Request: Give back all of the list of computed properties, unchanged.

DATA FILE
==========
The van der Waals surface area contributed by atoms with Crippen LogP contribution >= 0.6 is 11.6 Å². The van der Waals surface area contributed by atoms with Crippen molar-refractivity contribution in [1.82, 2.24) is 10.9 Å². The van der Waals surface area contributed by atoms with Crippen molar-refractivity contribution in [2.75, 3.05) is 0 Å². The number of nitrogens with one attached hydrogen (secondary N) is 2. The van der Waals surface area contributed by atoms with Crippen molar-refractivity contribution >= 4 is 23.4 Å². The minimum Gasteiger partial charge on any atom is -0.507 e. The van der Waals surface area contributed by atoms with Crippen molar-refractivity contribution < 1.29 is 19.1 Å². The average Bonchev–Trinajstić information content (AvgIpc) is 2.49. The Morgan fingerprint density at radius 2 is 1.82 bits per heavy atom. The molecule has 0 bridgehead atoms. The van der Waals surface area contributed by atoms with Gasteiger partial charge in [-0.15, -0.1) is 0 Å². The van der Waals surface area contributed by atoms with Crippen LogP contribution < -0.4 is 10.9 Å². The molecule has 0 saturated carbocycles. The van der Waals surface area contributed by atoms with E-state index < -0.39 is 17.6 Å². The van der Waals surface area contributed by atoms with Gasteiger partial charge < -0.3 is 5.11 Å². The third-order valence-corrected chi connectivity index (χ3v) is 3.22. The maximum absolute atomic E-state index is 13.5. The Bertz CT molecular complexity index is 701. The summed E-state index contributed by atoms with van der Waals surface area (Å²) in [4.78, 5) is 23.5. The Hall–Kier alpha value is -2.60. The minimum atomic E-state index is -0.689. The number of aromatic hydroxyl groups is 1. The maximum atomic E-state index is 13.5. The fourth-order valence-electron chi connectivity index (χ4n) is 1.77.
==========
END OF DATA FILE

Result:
The van der Waals surface area contributed by atoms with Crippen LogP contribution >= 0.6 is 11.6 Å². The van der Waals surface area contributed by atoms with Crippen molar-refractivity contribution in [1.82, 2.24) is 10.9 Å². The van der Waals surface area contributed by atoms with Crippen molar-refractivity contribution in [2.75, 3.05) is 0 Å². The number of nitrogens with one attached hydrogen (secondary N) is 2. The van der Waals surface area contributed by atoms with Crippen molar-refractivity contribution >= 4 is 23.4 Å². The minimum Gasteiger partial charge on any atom is -0.507 e. The van der Waals surface area contributed by atoms with Crippen molar-refractivity contribution < 1.29 is 19.1 Å². The average Bonchev–Trinajstić information content (AvgIpc) is 2.49. The Morgan fingerprint density at radius 2 is 1.82 bits per heavy atom. The molecule has 0 bridgehead atoms. The van der Waals surface area contributed by atoms with Gasteiger partial charge in [-0.15, -0.1) is 0 Å². The van der Waals surface area contributed by atoms with Crippen LogP contribution < -0.4 is 10.9 Å². The molecule has 0 saturated carbocycles. The van der Waals surface area contributed by atoms with E-state index < -0.39 is 17.6 Å². The van der Waals surface area contributed by atoms with Gasteiger partial charge < -0.3 is 5.11 Å². The third-order valence-corrected chi connectivity index (χ3v) is 3.22. The maximum absolute atomic E-state index is 13.5. The Bertz CT molecular complexity index is 701. The summed E-state index contributed by atoms with van der Waals surface area (Å²) in [4.78, 5) is 23.5. The Hall–Kier alpha value is -2.60. The minimum atomic E-state index is -0.689. The number of aromatic hydroxyl groups is 1. The maximum atomic E-state index is 13.5. The fourth-order valence-electron chi connectivity index (χ4n) is 1.77.